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Trump Tax Cuts May Be Permanent One-Shot Deal for Companies

Trump Tax Cuts May Be Permanent One-Shot Deal for Companies
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Tuesday, 30 January 2018 09:08 AM Current | Bio | Archive

During economic recoveries, corporate profits growth soars at double-digit rates as both revenues and profit margins rebound.

During the expansions that follow recoveries, corporate profits tend to grow around 6%-7% per year (Fig. 1 and Fig. 2). Trump’s tax cuts have made hash of this simple model.

Consider the following:

(1) Us, before and after TCJA. Without those tax cuts, Joe and I estimate that S&P 500 after-tax earnings per share would have increased at the 7% annual rate to $141 this year and $151 next year. Our back-of-the-envelope calculation is that the Tax Cut and Jobs Act (TCJA) enacted late last year will boost earnings by $6 this year to $147 per share, which would be a 12% y/y increase. Next year, the 7% trend resumes, with earnings rising to $158 per share. (See YRI S&P 500 Earnings Forecast.) Our $6 estimate is based on a pre-TCJA effective tax rate of 25% for the S&P 500.

(2) Them, before and after TCJA. Just before the TCJA’s December 22 enactment, industry analysts were projecting earnings of $146.26 per share for 2018 and $161.07 for 2019. Now just six weeks since then, they’ve raised their 2018 consensus estimate by $7.16 to $153.42 and their 2019 estimate by $7.87 to $168.94 (Fig. 3). Their estimates imply growth rates of 16.4% this year and 10.1% next year, compared to 11.2% and 10.1% before the TCJA.

Industry analysts have a well documented tendency to be too optimistic about the outlook for earnings further out and to lower their estimates approaching earnings seasons. The tax cut at the end of last year allowed them to add a significant amount to their already optimistic forecasts for 2018 and 2019. The tax cut should be fully reflected in their estimates once the current earnings season is over. Then we would expect to see their estimates coming back down closer to planet Earth.

(3) Q4 earnings season isn’t over. Joe reports: “We should get a broader consensus earnings boost not with the next TJCA Earnings Tracker report (which will be on 1/31 with data dated 1/25), but with the subsequent report due out 2/7 with data through 2/1, and thereafter for a few more weeks. It will pick up as earnings season kicks into high gear next week. Retailers will be the last to report, and after their estimates are adjusted for the TCJA, we can pick out final winners and laggards.” So by the end of the current earnings season, we should get a good handle on the one-shot impact of the tax cut on S&P 500 earnings, as well as which industries gained the most from the TCJA.

(4) P/E implications. If we use yesterday’s closing price for the S&P 500 and divide it by the analysts’ 2018 earnings estimate, we get a 2018 P/E of 18.6; using our estimate, we get 19.4. The comparable 2019 valuation multiples are 16.9 (theirs) vs 18.1 (ours).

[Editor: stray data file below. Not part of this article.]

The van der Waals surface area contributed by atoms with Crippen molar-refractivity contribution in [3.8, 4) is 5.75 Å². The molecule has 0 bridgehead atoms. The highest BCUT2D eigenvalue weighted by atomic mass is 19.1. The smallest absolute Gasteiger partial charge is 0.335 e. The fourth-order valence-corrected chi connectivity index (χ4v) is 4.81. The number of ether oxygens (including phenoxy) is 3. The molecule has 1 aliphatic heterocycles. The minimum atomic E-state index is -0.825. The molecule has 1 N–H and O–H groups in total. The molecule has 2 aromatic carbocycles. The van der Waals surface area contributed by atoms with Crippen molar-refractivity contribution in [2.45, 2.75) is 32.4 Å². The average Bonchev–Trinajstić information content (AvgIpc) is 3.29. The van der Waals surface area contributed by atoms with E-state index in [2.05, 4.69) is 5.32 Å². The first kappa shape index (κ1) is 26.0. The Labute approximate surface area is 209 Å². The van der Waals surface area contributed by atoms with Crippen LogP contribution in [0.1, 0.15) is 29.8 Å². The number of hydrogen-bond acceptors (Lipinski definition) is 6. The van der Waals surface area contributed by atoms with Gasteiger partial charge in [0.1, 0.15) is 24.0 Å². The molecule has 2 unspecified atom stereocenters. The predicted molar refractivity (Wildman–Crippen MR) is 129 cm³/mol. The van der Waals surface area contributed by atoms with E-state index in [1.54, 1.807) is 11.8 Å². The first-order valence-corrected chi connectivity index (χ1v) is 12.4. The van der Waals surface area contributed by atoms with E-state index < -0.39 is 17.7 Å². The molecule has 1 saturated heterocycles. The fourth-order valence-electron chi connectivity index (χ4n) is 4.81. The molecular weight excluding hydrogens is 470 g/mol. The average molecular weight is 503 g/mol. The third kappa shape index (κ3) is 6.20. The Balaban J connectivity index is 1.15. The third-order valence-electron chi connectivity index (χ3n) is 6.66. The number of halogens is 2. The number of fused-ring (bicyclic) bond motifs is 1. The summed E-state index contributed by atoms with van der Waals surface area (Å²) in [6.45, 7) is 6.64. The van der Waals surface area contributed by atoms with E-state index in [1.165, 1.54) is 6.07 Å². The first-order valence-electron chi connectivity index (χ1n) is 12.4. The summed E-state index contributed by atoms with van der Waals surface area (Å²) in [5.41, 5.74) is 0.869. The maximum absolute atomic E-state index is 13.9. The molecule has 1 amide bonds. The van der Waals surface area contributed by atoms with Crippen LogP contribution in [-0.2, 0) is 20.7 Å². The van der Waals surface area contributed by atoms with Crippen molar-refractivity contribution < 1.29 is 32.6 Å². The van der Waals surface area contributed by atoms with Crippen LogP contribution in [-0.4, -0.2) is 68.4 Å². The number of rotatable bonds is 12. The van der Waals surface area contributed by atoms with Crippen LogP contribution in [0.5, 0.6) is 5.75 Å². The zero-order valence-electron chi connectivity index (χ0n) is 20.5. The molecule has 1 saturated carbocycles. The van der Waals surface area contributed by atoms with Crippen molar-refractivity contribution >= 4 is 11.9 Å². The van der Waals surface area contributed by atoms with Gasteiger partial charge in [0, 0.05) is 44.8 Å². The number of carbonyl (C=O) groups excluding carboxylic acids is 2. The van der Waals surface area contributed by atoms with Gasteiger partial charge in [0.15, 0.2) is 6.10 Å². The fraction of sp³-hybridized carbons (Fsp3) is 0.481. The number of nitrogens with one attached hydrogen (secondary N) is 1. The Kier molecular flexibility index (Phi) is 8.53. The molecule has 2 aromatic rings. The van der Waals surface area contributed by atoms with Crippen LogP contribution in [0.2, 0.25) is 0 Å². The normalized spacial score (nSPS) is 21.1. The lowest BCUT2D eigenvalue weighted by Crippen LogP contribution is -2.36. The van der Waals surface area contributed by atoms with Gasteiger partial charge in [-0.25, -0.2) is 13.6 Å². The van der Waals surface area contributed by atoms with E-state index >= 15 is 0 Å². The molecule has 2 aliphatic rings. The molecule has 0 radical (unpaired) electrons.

(5) Implications of the analysts’ numbers. Let’s assume that the analysts’ current $7.16-per-share estimated boost to date for the one-shot impact of the TCJA on S&P 500 earnings is correct. We can use that ­increase to estimate the total tax savings to S&P 500 corporations and revenue loss to the US Treasury. Their number implies a 5% boost to earnings per share. The latest data available for aggregate S&P 500 net operating income is for Q3-2017 (Fig. 4). It was $1.1 trillion at an annual rate. A 5% increase would amount to a $54 billion recurring annual windfall from the permanent tax cut.

That would also be the amount by which the US Treasury’s revenues from corporate income taxes would be hit. Over the past 12 months through December, these revenues totaled $283 billion (Fig. 5). So the implied loss of $54 billion in corporate revenues from S&P 500 companies would bring this total down to $229 billion assuming all else equal over the next 12 months. Corporations weren’t paying much in US federal income taxes and will be paying at least 5% less after the TCJA (Fig. 6). Compare this drop to the 40% statutory corporate-tax-rate drop from 35% to 21%. This analysis confirms our view that corporations have been paying a much lower effective tax rate than 35%.


Dr. Ed Yardeni is the President of Yardeni Research, Inc., a provider of independent global investment strategy research.

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EdwardYardeni
The tax cut at the end of last year allowed them to add a significant amount to their already optimistic forecasts for 2018 and 2019. The tax cut should be fully reflected in their estimates once the current earnings season is over.
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2018-08-30
Tuesday, 30 January 2018 09:08 AM
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